This award winner prefers Wayanad cows! Find out why?
Wayanad Noolpuzha native Gopalan has always had a love for the indigenous cattle breed of Wayanad. For his efforts to preserve Wayanad cows, Gopalan was honoured with the ‘Breed Saviour Award’ at the age of 65. His hard work helped protect the local cattle breed from extinction.
The award is instituted by the National Animal Genetic Resources Bureau and the Sustainable agriculture and Environment Voluntary Action (SEVA) with the cooperation of National Biodiversity Board for the efforts to preserve indigenous breeds in their natural habitat.
Gopalan accompany the cattle while they are grazing in the forest area throughout the day. There are many such farmers who dedicated their lives for Wayanad cow in Muthanga, Thirunelly and Chethalayam regions.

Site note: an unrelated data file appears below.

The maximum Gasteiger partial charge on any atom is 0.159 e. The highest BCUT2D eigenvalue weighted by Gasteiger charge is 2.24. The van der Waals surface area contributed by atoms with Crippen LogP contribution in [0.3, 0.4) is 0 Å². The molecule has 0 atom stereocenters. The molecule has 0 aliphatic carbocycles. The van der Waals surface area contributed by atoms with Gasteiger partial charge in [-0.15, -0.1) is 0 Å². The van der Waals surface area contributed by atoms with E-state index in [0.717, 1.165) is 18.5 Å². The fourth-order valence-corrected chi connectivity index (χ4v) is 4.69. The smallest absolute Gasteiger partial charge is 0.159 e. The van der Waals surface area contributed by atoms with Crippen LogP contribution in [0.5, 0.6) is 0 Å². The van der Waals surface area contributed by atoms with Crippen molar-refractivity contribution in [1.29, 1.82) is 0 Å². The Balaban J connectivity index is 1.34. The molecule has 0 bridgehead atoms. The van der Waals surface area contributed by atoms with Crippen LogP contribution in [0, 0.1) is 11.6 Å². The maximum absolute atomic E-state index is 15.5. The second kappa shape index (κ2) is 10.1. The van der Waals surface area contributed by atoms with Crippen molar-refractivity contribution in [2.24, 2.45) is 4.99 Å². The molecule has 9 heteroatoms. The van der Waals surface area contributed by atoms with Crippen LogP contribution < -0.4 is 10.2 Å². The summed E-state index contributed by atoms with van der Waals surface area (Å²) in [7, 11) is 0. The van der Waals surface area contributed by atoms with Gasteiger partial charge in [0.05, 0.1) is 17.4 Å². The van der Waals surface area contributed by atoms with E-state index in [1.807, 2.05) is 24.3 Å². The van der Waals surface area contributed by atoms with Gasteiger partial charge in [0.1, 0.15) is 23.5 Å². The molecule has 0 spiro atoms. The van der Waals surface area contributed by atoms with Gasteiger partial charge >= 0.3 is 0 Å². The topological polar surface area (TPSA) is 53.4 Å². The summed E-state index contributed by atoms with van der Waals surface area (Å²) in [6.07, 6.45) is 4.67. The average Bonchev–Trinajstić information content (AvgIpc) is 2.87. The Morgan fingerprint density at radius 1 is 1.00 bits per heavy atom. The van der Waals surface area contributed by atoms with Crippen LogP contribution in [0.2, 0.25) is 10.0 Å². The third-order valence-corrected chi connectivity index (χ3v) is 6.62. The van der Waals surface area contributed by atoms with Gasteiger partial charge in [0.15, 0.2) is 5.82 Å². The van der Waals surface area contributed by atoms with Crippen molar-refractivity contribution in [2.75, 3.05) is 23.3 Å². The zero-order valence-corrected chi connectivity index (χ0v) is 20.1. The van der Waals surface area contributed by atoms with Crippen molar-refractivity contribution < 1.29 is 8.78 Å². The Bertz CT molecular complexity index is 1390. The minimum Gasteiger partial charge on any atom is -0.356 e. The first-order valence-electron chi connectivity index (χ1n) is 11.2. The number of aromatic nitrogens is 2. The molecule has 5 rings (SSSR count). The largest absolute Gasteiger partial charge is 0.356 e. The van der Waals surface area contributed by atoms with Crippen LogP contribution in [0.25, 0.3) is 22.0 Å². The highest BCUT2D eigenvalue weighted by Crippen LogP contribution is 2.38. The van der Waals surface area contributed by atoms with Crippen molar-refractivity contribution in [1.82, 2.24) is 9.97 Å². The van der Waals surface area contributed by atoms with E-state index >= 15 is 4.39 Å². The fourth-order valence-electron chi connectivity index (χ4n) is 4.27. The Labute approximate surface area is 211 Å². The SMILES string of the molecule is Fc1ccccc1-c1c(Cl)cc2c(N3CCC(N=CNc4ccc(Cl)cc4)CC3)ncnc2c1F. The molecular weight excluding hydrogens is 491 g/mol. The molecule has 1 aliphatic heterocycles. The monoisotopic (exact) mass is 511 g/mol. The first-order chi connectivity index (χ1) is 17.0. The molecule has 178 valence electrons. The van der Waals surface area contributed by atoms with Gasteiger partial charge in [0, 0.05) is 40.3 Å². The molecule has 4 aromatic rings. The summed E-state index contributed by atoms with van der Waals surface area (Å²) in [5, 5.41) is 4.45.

The major characteristic of Wayanad cows that distinguishes them from other breeds is the behavioural and physical features suitable for living in wild areas. There are only less than 500 cattle of this breed existing in Muthanga, Chiramoola, Kuzhimoola, Rampally, Uppuchira and similar villages close to the forest region.
The cattle are featured with short body type, long pointed snout, small ears, strong horns, loosely hanging dewlap, small hump on back, long tail and tough hoof. These characteristics enable the cattle breed survive in the hilly forest regions. They have a life of 30 years and breed once in a year.
Wayanad cow is known for its high immunity and ability to survive climate change. It is rarely affected with foot and mouth disease, mastitis and other diseases. Average milk production is less than 2.5 litres per day. Maximum duration of milk production is upto six months. However, its milk and milk products are of top quality.